If you could change anything about your job, what would it be?
Do you want a savvier office or a bigger holiday allowance? Perhaps you’d like more mentorship or opportunities to develop new skills. Are you thinking about getting a fatter paycheque at the end of each month?
Whatever it is that you want, there’s a good chance you won’t get it easily- unless you know the best tricks in persuading your boss. If that is the case, here’s a quick guide to help you out.
1Understand Their Point of View
Before you ask for anything, work out why you haven’t already been given it. Mapping out your boss’ mindset on this issue is important since it can help you find a way to counter his arguments.
Generally, you know your boss well enough to get a feel of how he thinks, especially when it comes to making big decisions. Despite this, make sure you still ask him. As long as you frame your request in a neutral, non-accusatory manner, he should be happy to answer your questions.
2Collect Compelling Counter-Evidence
To get what you want, you need to be able to show your boss both that it’s a good idea and that any concerns your boss may have won’t be a problem. This involves collecting evidence.
If you’re looking for a career or salary boost, you need to prove you deserve it. Hunt down performance reports, output statistics, glowing reviews from clients and so forth. Similarly, if you want support for a new way of working, then find reputable studies and surveys that can back up your idea.
See Also: 5 Tips On How To Negotiate Your Salary
3Present It As A Benefit To Them
As wonderful and deserving as you undoubtedly are, if the work change you crave only benefits you, it won’t be on top of your boss’ list of priorities.
If you can find a way to present it as a gain for the business, he’s going to be keen to hear you out. Bosses are almost generally keen about enhancing the productivity of their workforce and the monetary gains of their business. If you can argue that your suggestion will create improvements in those areas, you’re likely to be a winner.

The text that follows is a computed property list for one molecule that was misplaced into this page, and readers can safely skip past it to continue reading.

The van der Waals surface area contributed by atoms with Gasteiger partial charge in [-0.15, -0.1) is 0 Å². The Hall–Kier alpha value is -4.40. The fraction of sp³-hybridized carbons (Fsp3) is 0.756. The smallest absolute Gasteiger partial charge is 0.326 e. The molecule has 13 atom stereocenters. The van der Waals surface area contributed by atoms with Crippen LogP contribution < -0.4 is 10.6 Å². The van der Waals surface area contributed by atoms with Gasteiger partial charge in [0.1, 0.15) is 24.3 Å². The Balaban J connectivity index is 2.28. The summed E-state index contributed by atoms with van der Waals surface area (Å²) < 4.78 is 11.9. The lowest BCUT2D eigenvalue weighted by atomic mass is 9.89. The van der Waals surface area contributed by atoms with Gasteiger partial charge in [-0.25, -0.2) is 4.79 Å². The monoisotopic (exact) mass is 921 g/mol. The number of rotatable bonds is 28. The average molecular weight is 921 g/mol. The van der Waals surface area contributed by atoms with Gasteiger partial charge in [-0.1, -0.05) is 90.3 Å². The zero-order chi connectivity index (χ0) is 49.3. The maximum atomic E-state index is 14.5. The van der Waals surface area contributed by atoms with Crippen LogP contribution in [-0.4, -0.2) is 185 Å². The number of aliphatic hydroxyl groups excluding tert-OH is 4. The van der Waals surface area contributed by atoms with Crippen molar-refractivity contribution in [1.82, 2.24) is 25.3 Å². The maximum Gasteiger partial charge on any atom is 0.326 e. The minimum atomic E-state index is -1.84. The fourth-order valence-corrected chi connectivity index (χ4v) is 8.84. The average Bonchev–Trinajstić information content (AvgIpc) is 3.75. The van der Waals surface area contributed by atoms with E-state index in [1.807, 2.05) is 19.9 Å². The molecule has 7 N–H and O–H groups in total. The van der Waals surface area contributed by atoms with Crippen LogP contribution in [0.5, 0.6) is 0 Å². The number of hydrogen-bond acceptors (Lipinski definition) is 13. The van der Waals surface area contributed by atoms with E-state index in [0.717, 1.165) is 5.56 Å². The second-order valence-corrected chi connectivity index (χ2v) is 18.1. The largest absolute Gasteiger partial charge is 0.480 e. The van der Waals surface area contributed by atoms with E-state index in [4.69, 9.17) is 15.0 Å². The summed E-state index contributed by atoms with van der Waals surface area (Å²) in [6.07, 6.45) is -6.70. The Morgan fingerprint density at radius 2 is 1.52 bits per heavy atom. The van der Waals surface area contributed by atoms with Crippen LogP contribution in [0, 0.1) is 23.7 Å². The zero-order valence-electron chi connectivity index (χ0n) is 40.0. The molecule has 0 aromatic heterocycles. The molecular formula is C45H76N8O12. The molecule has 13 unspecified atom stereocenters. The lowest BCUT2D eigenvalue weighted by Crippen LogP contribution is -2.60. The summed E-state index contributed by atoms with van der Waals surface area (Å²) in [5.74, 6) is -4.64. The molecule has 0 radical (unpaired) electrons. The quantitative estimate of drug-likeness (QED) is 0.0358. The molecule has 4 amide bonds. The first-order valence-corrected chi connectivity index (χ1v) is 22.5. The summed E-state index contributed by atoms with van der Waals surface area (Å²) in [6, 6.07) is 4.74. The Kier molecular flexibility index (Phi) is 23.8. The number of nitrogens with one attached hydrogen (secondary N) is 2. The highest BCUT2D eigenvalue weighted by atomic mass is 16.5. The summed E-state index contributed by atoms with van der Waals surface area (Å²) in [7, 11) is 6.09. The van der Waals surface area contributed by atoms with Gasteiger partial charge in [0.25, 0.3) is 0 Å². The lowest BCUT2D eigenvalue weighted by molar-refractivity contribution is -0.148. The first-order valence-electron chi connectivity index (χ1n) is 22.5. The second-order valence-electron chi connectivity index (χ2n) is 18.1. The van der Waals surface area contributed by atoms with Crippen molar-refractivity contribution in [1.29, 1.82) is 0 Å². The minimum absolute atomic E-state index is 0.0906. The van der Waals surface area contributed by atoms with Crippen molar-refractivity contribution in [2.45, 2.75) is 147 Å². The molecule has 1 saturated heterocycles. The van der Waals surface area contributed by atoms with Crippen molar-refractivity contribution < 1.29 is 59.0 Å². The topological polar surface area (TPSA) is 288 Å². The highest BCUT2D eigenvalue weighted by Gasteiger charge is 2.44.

4Make It Easy To Implement
By this point, you should have built such a persuasive case that your boss is, at least, open to considering the idea. However, managers are busy people and if you let your boss go away without giving it much thought, it’s possible that he’ll find the idea too ambitious.
See Also: 6 Ways to Recognise a Really Bad Manager
To stop this from happening, lay out a quick and easy way to put your idea into practice and volunteer yourself for any of the required legwork. Talk about how the transition from your current position would work and how any predictable problems that are likely to crop up would be surmounted.
5Make It Time-Limited And Reversible
One of the reasons why all of us, including managers, are so scared of change is that it can be difficult to correct if anything goes wrong. To encourage your boss to be bold, suggest that you run your idea for a trial period first.
This will give you and your boss enough time to see if the project will work for the business. Trial periods are much easier to agree to. They’re easy to extend, too.
Allowing your boss to backtrack might seem like a risk, but it makes the initial agreement much more likely. As long as you can prove that your idea will work, it’s unlikely that your boss will force you to revert back to your previous position or working condition.
6Play Devil’s Advocate
No matter how persuasive your argument is, your boss is still likely to throw some criticism at your idea to check its value. Avoid getting caught off-guard by assessing your own idea first. Finding the holes in your proposal can give you the opportunity to prepare either a solution to a potential problem or a convincing reason why the benefits still outweigh the cons.
It can actually be an effective technique to bring up some of these negatives while talking to your boss. It’ll show that you’ve seriously considered all angles and analysed the proposal thoroughly
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Author: Beth Leslie
Beth Leslie is a professional career advice and lifestyle writer. She is currently a writer and blog editor for Inspiring Interns.